The Necessary Lies You Need To Succeed
It’s a common rule of thumb to forget the story and celebrate the glory. Without mincing words, no one is interested in your merciless drudgery or the amount of time you put in getting things done. The shame-shamble history repeats itself; we all want to be celebrated.
It’s a common rule of thumb to forget the story and celebrate the glory. Without mincing words, no one is interested in your merciless drudgery or the amount of time you put in getting things done. The shame-shamble history repeats itself; we all want to be celebrated. Most of the time, we are aware that some lies must be carefully crafted for a success story to evolve. We know this, yet we choose to live in a world of perfection where the seeming rules of success are disavowed by mere mortals.
We live in a world were the idea of necessary lies is laughable but the idea of living a perfect life, one with no blemish or stain, is not. This quaint idea in many instances stems from both cultural and hand-me-down religious beliefs that tends toward quixotic fantasies. Only if we can take a moment to critically examine what we have been told so as to dismiss that which insults our soul. As easy as it seems, sadly, it is barely possible.
I believe there are necessary lies, and this might dent your idea of perfection. But of course, my belief originates from actual principles and laws from the lives of successful people that work. These two principles I have come up with are strictly empirical and not biased. Therefore, it is pertinent to note that whatever ideology I have come up with, it is left for you to critically examine further in order to reach a definitive closure.
1# The Canard Principle
This principle stems from the popular anxious priori approach that governs a man. A canard man believes everything he sees on the “information superhighway”. Likely perturbing, the canard man thus becomes terribly perplexed and often disgruntled about life. Everyone is going too fast… everybody has accomplished a lot. Lurking deep in even the most civilized amongst us is the basic fear of comparison, and we fail to tamp it down. Because of this, a lot of stress and energy is put into becoming like the people on the internet causing the mind to lose its balance. After all, our desperation is constantly fueled by the notion that perfection is achievable in our mortal eyes.
The necessary lie desired is in tandem with the fourth spiritual law of success — the law of least effort. This law was carefully designed to prune out the obsession with perfection. Needing something desperately puts you in the position of not having it. Ergo, it is better you tread life with ease and negate everything people say about themselves on the internet, thus letting your mind become as fluid as water. Your time and energy are limited. Obviating from the truth that some might actually be who they claim to be, it is important to note that the farther you are from the truth, the more fluid your mind becomes. This skill — a very useful one — helps to filter your mind through the metaphor of the matrix for clarity of purpose. Once you learn this skill, your options suddenly expand creating enough time and energy for the things that matter.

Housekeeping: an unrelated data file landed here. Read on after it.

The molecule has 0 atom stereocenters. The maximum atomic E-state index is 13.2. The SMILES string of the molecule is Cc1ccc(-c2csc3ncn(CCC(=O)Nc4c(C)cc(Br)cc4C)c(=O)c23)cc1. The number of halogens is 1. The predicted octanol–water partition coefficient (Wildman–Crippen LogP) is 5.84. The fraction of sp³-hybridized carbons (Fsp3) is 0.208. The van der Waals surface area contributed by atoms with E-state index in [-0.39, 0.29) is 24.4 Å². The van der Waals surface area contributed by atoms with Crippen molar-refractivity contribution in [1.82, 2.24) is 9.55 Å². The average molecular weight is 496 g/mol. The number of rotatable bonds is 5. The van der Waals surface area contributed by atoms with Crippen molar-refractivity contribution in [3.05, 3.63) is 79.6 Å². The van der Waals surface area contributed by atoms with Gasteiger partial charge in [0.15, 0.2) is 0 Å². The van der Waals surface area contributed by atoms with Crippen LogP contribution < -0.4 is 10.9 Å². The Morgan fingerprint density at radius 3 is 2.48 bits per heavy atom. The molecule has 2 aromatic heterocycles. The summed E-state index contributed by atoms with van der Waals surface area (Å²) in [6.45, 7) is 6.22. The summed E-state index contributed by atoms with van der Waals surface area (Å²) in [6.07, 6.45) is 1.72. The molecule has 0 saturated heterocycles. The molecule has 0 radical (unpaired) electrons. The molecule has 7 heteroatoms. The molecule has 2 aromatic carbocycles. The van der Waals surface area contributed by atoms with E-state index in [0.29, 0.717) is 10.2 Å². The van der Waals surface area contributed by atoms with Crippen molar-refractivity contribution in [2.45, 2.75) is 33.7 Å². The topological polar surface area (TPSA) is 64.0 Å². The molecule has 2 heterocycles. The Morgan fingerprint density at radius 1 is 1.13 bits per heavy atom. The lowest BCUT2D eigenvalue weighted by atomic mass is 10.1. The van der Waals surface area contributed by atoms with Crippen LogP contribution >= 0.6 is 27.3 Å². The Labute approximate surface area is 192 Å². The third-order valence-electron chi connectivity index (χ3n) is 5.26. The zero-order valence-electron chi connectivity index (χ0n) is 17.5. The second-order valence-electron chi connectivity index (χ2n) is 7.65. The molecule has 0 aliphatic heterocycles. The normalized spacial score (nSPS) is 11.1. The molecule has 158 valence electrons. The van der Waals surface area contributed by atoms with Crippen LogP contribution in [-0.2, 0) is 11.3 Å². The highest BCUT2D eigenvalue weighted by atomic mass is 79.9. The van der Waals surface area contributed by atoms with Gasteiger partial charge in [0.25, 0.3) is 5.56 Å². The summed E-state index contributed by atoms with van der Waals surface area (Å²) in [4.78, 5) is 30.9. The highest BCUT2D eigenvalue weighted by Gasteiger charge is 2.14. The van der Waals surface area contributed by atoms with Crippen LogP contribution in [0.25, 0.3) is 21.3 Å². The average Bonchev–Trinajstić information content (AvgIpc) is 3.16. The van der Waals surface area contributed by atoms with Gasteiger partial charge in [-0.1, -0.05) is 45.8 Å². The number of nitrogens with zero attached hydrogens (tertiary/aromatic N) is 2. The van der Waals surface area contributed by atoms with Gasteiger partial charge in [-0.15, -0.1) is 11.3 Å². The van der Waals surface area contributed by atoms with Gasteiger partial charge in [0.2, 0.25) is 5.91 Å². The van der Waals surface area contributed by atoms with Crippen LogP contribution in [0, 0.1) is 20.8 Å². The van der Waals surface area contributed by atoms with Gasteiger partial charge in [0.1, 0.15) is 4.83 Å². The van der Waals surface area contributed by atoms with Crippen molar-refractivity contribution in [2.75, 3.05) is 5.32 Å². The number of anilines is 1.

2# The Overkill Principle
Life is so unfair, and the earlier you acknowledge this, the better for you. Even for success to occur, sometimes, you will realise that Newton’s third law of motion doesn’t hold — your input does not commensurate to your output. Likewise, waiting for success to come to you can be described as a spectacular display of madness or simply a waste of time. This brings us to the familiarity of the parlance: ‘fake it till you make it’ or if you prefer, ‘faith it till you make it’. The overkill principle is centered on yielding to expectations and believing in it. This requires your intentionality in every form. You must push yourself, in other words ‘overkill’ in order to create an aura of entitlement to prepare you for the inadvertence of success.
Phil Knight — the creator of Nike — in his book revealed that he told an honest lie in order to strike a deal with the Japanese. He cunningly told a carefully designed fable and claimed he had an office on the East Coast when it was not true in reality. He is also known for series of prevarications, although, he backed up his claims with hardwork and sheer doggedness. This is a necessary lie we must desire.
“I’d tell men and women in their mid twenties not to settle for a job or a profession or even a career. Seek a calling. Even if you don’t know what that means, seek it. If you are following your calling, the fatigue will be easier to bear, the disappointments will be fuel, the highs will be like nothing you’ve ever felt” — Excerpt from: Shoe Dog: A Memoir by the Creator of NIKE” by Phil Knight.
The Bottom Line
The old maxim that says: “Lying is bad and you should invariably tell the truth” isn’t always true. In fact, it is quite clear that there are honest lies that we need to embrace in order to succeed and their essentiality cannot be overemphasized. This brings us to a new panorama that these are not mere lies;they are necessary lies.
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